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Dr. Corey Burt

Aspirin – Helpful or Harmful?

Aspirin is probably the most widely used drug in the world.

Approximately 100 billion aspirin tablets are produced and consumed each year and it is estimated that over one trillion aspirin tablets have been consumed in the past 100 years. 

Each year over 60 billion aspirin tablets are taken worldwide with Americans consuming 34 billion of those tablets. 

This accounts for about 350 million dollars in annual sales. 

It is estimated that in the next ten years, medical doctors will recommend that an additional ten million Americans should begin taking aspirin daily.


When a cell is damaged, it releases a substance called a prostaglandin, which carries a chemical message to the nervous system that the cell needs repair. 

The nervous system responds by initiating the healing process to repair the damage. 

Aspirin destroys the prostaglandins so that communication is broken between the damaged cells and the nervous system resulting in an interrupted healing process.

In a review of several studies, flu sufferers who took an anti-fever medication were sick an average of 3.5 days longer than people who did not take drugs. Although the drug may make the flu more bearable by relieving aches and pains, they may make it last longer.

On average, flu symptoms lasted 5.3 days in participants who did not take aspirin, compared with 8.8 days in people who took the anti-fever drugs.

Aspirin temporarily relieves the discomfort of the symptoms, but by doing so, it slows down the healing process, which prolongs the problem rather than correcting it. 

Additionally, aspirin causes many adverse reactions and side effects.


Besides carrying a chemical message, prostaglandins also maintain a protective lining in the stomach. 

Destruction of prostaglandins by aspirin destroys the stomach lining and inhibits replacement of the mucous lining. 

The FDA estimates that NSAID’s, (aspirin, ibuprofen, and acetaminophen) account for 200,000 cases of gastrointestinal bleeding, 107,000 hospitalizations, and as many as 20,000 deaths each year.

An extensive study published in the New England Journal of Medicine reported that the use of aspirin was associated with an increased risk of chronic kidney failure.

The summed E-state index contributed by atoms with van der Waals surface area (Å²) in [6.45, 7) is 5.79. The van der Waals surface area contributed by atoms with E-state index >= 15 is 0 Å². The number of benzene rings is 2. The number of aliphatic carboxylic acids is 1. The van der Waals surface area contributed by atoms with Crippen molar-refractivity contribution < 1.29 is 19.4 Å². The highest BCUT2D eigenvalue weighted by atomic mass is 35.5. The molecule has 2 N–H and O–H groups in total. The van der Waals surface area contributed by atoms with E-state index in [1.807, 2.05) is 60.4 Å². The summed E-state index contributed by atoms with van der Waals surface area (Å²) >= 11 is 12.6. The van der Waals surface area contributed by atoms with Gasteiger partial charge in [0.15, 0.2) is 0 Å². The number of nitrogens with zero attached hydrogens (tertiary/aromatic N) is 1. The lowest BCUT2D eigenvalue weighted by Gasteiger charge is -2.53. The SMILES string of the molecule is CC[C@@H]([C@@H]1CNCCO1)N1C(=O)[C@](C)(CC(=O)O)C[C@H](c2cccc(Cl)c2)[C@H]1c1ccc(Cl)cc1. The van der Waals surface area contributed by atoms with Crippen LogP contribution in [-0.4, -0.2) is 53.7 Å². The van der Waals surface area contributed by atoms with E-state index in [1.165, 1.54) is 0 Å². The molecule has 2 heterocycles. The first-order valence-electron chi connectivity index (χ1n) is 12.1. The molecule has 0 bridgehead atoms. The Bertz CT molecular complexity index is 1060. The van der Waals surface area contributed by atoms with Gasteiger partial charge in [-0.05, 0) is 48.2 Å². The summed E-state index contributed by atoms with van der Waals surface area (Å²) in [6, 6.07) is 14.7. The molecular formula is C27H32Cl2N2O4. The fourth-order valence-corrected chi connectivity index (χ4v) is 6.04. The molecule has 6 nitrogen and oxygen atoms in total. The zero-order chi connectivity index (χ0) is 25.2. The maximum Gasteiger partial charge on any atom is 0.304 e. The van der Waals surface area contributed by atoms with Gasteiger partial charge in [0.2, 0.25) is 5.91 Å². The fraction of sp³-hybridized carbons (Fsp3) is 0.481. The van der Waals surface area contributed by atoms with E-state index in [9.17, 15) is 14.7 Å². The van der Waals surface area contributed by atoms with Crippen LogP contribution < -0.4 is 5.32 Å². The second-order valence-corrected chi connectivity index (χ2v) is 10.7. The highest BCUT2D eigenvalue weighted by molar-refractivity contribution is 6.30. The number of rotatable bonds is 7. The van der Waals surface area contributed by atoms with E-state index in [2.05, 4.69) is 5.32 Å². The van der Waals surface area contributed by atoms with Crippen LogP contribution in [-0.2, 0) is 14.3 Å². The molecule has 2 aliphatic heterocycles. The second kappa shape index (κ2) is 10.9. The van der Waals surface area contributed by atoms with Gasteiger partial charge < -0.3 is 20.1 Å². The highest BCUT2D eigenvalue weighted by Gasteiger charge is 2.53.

The regular use of aspirin was associated with 2.5 times greater risk of chronic kidney failure than as that for nonusers of aspirin. For those who took 500g or more of aspirin per year (over 4 aspirin tablets every day), the risk was 3 times greater than for non-users. (3)

The use of aspirin during the last 2 weeks of pregnancy may cause bleeding problems in the fetus before or during delivery or in the newborn infant.

Also, too much use of aspirin during the last 3 months of pregnancy may increase the length of pregnancy, prolong labor, cause other problems during delivery, or cause severe bleeding in the mother before, during, or after the delivery. (4)


Effective marketing has led consumers to believe aspirin and other over-the-counter pain relievers are harmless drugs, but there is much evidence to suggest the opposite. 

Medical research is constantly supporting drug usage, which is not surprising since most of the medical research is funded by the drug industry. 

Many safe and natural alternatives that have proven to be effective, rarely receive positive media exposure, and are often downplayed by an industry that has no financial interest in a drug-less health care system.


1. Plaisance K.“Anti-fever drugs may prolong flu” Pharmacotherapy, Dec, 2000, 2: 1417-1422

2. Bystrianyk, R. Health Sentinel, Oct 30, 2002

3. Fored, C.M. “Acetaminophen, aspirin, and chronic renal failure. New England Journal of

Medicine. Dec 20, 2001 Vol 345, 1801-1808.

4. Drug Information for the consumer. P.1037

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